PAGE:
Children and the Workhouse


Even before the famine a large proportion of the workhouse inmates were children. In 1844, 22,585 were provided for by the unions throughout Ireland. As the Famine developed, their numbers rapidly increased. At the end of February 1847 there were 116,000 persons receiving aid in the workhouses. 63,000 of these were children. In 1846 it was reported to the Parliamentary Committee that the burden of children was increasing in every workhouse in Ireland. Fever was to claim the middle aged and elderly rather than children, due to the enormous strain it placed on the heart. By 1849 there were 90,298 workhouse children.

While many of the children were unaccompanied when entering the workhouse, not all were orphans. Large numbers had been abandoned. The abandonment of children was often a question of necessity and in many cases only temporary. Leaving children was often part of a planned emigration strategy, though contrary to strict Poor Law rules. Once parents had established themselves abroad and saved a portion of the children’s fare, the guardians usually payed the remainder thus ridding the union of the cost of maintaining them. This seems to have been the reason for the abandonment of the O’Brien and Doherty children present in the Ennistymon workhouse in 1850. On the 20th of September of that year: the guardians voted £1 each to four Doherty children and two O’Brien children to help them join their parents in America.

Unmarried mothers or deserted wives were often forced to abandon their children to the workhouse in order to survive themselves. The separation lasted only for as long as it took for the women to eke out a livelihood and provide for them.

In Ennistymon in 1851 a most rigorous campaign was carried out to discharge children whose parents were living outside and at work within the boundaries of the union. Over 50 children registered as orphans were found to have parents living and working in the area. These parents were not necessarily callous and uncaring. Abandoning their children may have been the only way of coping with the appalling conditions prevalent throughout the country in the immediate aftermath of the Famine. Weakened by hunger and disease, these parents were faced with the daunting task of providing food and shelter for themselves and their families. Children were not simply an added burden, they were still at grave risk of starvation or disease. In the Ireland of the 1850s the workhouse was better than the grave, especially if it could be used as a temporary expedient. Furthermore for the able-bodied, the quarter-acre clause enforced people to surrender holdings of more than a quarter-acre in order to receive relief in the workhouse. Many would rightly have seen this as the road towards permanent pauperism not only for themselves but their children also. So they opted for the strategy of temporarily abandoning their children to the workhouse and got on with the difficult task of providing some sort of security for the family outside the workhouse. When circumstances improved the children would be reclaimed.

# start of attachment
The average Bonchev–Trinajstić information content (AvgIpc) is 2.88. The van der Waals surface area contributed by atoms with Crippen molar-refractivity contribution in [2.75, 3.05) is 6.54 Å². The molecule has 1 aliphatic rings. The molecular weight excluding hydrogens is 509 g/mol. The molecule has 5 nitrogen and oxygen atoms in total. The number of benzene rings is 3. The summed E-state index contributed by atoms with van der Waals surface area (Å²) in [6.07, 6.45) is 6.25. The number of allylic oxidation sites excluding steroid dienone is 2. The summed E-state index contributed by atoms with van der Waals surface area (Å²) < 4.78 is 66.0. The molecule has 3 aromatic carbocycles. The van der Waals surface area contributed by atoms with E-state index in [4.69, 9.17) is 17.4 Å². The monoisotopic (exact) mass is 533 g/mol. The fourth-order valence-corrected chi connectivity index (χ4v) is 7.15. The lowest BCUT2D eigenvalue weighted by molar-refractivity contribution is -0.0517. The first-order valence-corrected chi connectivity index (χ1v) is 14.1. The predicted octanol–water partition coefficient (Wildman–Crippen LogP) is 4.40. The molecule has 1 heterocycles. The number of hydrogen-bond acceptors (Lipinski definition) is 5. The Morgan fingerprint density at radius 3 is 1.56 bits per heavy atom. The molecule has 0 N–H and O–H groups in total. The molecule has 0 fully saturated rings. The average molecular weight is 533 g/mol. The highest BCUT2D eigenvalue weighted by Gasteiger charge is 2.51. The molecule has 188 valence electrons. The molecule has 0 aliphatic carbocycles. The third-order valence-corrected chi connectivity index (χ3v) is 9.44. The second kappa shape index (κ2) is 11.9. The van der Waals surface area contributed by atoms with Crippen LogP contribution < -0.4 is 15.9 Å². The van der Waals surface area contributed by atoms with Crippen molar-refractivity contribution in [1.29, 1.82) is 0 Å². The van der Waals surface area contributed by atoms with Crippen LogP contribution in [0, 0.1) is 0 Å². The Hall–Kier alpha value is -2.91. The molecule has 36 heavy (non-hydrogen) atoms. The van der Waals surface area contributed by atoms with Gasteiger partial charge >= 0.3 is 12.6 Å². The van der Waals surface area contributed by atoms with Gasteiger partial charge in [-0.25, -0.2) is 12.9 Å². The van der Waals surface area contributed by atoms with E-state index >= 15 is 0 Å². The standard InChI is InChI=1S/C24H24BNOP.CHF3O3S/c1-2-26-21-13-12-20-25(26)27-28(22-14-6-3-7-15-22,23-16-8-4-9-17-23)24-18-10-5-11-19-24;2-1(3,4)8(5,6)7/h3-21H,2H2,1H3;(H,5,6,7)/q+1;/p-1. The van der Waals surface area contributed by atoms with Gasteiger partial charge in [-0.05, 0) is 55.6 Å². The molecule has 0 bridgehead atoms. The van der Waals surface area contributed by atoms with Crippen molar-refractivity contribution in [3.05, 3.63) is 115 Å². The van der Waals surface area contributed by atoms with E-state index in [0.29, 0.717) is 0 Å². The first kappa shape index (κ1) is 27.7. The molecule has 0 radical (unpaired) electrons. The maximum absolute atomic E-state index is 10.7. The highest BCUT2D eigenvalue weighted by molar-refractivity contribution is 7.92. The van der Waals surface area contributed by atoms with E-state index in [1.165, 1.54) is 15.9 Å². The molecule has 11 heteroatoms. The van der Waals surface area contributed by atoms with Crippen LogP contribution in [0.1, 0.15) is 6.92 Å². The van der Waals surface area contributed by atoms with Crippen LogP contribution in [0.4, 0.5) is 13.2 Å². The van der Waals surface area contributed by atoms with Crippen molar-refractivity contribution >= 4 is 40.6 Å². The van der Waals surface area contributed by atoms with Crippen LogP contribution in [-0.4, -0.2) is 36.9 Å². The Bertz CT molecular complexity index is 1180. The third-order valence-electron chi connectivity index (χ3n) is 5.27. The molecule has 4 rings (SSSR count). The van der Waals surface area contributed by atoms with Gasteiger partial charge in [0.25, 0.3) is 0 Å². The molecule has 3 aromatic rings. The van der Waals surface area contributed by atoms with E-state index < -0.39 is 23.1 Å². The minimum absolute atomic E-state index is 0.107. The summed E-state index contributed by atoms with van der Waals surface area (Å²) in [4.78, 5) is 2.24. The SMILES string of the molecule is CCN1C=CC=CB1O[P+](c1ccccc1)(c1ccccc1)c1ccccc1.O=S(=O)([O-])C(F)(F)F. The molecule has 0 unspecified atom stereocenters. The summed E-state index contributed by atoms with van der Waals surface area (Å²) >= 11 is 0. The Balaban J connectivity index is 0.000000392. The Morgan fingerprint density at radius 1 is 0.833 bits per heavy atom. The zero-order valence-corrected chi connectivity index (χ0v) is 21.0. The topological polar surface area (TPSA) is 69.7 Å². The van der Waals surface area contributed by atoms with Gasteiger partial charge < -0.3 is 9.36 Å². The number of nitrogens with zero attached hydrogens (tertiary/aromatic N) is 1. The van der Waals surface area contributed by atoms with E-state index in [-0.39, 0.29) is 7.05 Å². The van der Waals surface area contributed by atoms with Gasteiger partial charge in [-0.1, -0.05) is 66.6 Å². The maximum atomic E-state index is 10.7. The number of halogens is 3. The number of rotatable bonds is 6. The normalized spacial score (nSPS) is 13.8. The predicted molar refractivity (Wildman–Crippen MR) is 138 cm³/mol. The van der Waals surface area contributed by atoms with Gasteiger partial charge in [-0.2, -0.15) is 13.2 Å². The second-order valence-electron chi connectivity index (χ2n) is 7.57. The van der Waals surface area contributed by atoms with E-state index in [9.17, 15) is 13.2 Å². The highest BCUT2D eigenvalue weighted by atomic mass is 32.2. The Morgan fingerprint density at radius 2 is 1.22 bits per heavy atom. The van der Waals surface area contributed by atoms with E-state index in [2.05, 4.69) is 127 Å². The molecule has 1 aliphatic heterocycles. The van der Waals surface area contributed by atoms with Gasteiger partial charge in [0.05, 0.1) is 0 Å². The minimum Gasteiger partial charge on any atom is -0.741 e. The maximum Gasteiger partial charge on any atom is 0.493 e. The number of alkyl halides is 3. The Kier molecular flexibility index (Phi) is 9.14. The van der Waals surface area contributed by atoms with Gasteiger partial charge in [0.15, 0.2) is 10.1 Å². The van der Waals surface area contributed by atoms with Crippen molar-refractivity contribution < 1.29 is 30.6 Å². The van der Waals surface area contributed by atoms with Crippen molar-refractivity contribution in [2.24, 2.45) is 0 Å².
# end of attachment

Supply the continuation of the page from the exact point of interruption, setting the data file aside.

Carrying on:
While many of the orphans may in actual fact had parents, the fact remains that the workhouse during the famine became the permanent home of the most destitute and unwanted children of Ireland. Orphans and deserted children were accepted at the workhouse unaccompanied. Other children, officially at least, were not admitted without their parents. On admission children were classified into three different categories:

    1. Males between 2 and 15
    2. Females between 2 and 15
    3. Children under 2

Children under 2 were allowed to stay with their mother. The others had to remain in that section set aside for them.

Children’s clothes: Boys wore a jacket and trousers of fustian i.e. a coarse twilled fabric, a shirt and woolen cap. Girls wore a cotton frock and linsey–woolsey petticoat and a cap.

Disciplinary measures for children Like all other inmates, the children had to rise, go to bed, and attend for meals at the times laid down by the guardians and signified by the ringing of a bell. Corporal Punishment could only be inflicted on boys. No corporal punishment was to be inflicted on girls. Children over 12 could be confined for 24 hours in darkness. All children over two who were regarded as refractory could be confined in a separate room, have their food withdrawn or, be brought before a justice of the peace and sentenced to be flogged or sent to prison.